Market-Oriented Pricing: Strategies for Management

Market-Oriented Pricing: Strategies for Management

Market-Oriented Pricing: Strategies for Management

Market-Oriented Pricing: Strategies for Management

Synopsis

This volume offers a comprehensive guide to market-based pricing strategies. The authors present pricing as a relatively simple but extremely powerful marketing tool--a creative variable that managers can manipulate to accomplish a wide variety of ends. Arguing that companies must move away from the traditional, short-term, reactive methods relied upon to set and manage prices, the authors call for a systematic, strategic and market-based approach to the pricing problem. Their central unifying theme is that pricing begins and ends with the customer and that every pricing action should be part of a larger pricing program built around the realities of customer needs and competitor pressures.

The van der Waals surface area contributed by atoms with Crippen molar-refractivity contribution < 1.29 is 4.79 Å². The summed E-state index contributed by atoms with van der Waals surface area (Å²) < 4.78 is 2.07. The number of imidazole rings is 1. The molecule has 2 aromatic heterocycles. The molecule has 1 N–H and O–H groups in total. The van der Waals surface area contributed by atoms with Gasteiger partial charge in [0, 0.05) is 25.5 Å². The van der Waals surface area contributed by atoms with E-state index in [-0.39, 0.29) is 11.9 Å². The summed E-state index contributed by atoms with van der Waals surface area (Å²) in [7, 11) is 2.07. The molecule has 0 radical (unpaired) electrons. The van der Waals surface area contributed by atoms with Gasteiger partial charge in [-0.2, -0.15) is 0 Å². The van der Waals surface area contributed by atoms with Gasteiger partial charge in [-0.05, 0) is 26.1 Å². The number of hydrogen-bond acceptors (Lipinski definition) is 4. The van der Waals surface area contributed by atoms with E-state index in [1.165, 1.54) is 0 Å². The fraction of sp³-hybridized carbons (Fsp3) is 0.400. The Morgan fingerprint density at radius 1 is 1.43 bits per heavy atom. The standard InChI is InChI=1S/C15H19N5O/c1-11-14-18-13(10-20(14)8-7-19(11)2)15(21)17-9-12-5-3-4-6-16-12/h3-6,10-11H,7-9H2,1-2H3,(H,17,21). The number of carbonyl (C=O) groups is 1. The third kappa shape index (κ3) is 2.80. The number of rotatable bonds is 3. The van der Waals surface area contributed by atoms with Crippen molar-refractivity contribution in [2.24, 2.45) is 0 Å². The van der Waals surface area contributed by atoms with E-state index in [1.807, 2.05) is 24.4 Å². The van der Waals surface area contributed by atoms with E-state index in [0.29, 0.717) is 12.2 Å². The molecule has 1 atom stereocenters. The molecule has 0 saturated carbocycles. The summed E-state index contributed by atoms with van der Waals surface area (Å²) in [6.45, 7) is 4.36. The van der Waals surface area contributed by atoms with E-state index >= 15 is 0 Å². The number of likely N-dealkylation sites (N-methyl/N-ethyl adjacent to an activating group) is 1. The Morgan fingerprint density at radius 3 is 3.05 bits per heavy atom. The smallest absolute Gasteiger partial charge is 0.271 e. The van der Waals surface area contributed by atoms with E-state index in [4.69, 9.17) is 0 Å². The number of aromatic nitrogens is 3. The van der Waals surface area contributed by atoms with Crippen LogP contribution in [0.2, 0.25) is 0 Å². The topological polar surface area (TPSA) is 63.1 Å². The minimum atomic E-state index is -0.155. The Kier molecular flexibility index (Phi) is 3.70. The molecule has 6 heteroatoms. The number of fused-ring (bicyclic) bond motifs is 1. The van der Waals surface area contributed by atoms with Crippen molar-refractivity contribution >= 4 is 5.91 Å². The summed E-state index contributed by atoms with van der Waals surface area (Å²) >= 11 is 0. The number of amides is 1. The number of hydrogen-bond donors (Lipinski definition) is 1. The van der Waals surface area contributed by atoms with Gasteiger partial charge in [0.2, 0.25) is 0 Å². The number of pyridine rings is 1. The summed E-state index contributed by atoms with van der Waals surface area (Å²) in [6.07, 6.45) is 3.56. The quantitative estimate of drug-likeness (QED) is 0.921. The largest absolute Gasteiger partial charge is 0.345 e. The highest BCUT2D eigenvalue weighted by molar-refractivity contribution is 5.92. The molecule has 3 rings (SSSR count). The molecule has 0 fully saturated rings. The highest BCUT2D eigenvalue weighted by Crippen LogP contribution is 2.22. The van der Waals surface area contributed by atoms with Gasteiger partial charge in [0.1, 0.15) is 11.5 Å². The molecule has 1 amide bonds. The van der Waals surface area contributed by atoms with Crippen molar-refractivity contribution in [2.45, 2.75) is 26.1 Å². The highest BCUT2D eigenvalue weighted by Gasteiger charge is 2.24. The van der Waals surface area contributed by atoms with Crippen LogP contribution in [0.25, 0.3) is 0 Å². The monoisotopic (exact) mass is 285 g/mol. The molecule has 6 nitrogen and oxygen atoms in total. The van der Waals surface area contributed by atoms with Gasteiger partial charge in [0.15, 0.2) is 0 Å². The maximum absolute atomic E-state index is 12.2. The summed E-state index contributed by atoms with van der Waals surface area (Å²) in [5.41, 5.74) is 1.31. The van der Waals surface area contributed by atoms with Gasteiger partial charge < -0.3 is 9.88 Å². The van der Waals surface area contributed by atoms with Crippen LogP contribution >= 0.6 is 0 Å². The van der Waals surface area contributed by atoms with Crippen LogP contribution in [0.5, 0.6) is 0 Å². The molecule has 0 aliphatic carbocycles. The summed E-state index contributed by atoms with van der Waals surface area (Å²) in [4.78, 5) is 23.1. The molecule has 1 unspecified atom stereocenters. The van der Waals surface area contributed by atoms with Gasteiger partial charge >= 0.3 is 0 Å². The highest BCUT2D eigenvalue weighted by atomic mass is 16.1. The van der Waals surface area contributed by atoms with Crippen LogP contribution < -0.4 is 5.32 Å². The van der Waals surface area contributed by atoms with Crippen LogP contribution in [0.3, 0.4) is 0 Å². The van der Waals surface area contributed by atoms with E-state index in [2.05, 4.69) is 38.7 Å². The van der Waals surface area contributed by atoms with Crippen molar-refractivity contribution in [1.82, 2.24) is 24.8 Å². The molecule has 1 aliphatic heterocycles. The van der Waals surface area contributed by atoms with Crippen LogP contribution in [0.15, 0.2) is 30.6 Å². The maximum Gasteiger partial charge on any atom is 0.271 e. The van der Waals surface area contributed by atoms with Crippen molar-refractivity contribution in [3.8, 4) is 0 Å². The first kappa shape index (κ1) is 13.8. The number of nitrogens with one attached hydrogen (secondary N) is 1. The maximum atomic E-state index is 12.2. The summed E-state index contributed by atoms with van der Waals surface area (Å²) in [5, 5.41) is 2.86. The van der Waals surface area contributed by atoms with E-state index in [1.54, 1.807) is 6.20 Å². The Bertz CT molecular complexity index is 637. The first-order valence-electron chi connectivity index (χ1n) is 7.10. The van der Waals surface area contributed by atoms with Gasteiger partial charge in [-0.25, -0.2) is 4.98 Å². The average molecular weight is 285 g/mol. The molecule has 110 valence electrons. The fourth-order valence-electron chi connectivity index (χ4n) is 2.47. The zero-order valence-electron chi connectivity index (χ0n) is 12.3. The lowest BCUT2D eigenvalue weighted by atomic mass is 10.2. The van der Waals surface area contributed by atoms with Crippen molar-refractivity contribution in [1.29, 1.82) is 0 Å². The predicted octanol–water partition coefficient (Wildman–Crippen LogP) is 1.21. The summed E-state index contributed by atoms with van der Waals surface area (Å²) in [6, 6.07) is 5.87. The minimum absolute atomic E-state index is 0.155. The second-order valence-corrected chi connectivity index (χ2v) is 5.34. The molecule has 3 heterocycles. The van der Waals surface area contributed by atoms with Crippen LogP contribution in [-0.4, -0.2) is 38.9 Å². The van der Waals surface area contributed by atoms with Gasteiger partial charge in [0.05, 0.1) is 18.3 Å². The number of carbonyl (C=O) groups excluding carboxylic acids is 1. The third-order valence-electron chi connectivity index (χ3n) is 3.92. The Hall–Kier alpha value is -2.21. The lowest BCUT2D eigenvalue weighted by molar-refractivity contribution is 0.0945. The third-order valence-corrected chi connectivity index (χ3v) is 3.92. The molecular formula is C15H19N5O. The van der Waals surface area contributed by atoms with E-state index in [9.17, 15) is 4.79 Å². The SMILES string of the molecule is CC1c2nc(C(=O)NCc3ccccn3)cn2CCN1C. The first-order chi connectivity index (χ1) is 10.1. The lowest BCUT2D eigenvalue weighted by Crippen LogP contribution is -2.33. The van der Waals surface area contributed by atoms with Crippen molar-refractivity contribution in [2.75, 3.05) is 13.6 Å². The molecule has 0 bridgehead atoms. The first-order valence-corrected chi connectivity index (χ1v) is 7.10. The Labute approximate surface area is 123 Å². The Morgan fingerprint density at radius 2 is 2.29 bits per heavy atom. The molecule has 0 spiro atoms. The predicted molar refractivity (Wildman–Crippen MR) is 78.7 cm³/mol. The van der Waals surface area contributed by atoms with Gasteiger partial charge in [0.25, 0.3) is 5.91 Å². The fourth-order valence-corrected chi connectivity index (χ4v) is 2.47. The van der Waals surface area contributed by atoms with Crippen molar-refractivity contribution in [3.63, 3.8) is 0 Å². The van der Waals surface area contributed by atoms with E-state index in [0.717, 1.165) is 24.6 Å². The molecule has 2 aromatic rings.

Excerpt

When a business firm attempts to mold its whole policy to meet the prices of its competitor, that business is entering a labyrinth the center of which is the chamber of despair. Highest quality never can be given nor obtained at the lowest prices. If a price must be sacrificed, quality must be sacrificed. If quality is sacrificed, society is not truly served.

H. T. Garvey

I suspect we agree that business is not a very precise science. and of the many business functions, pricing emerges as one of the least understood. Like most fuzzy areas, it has generated more than its share of books, seminars, and articles. It's sort of a contradiction. Pricing, one of the great Pillars of Marketing, is loaded with vagueness and inconsistency. As practiced by many, pricing is anything but a planned and coordinated business function. An example:

A manufacturer of business and computer forms is trying to get in with a major national bank. the forms company is a division of one of Fortune's Fifty and has some of the advantages of a conglomerate's corporate clout. the competition, a medium-sized company, has been selling to the bank for years. the dialogue:

"Hell, the bank's V.P. Purchasing is so fond of them there's no way we can get in."

"How about price?"

"Price? We just might get a piece of it if we went in at cost or even shaded that a bit. After we are in, maybe we could bring the price up. Problem is getting it past our legal people. Predatory pricing ain't pretty words, George."

"Here's another idea. As a conglomerate, we have loads of different division bank . . .

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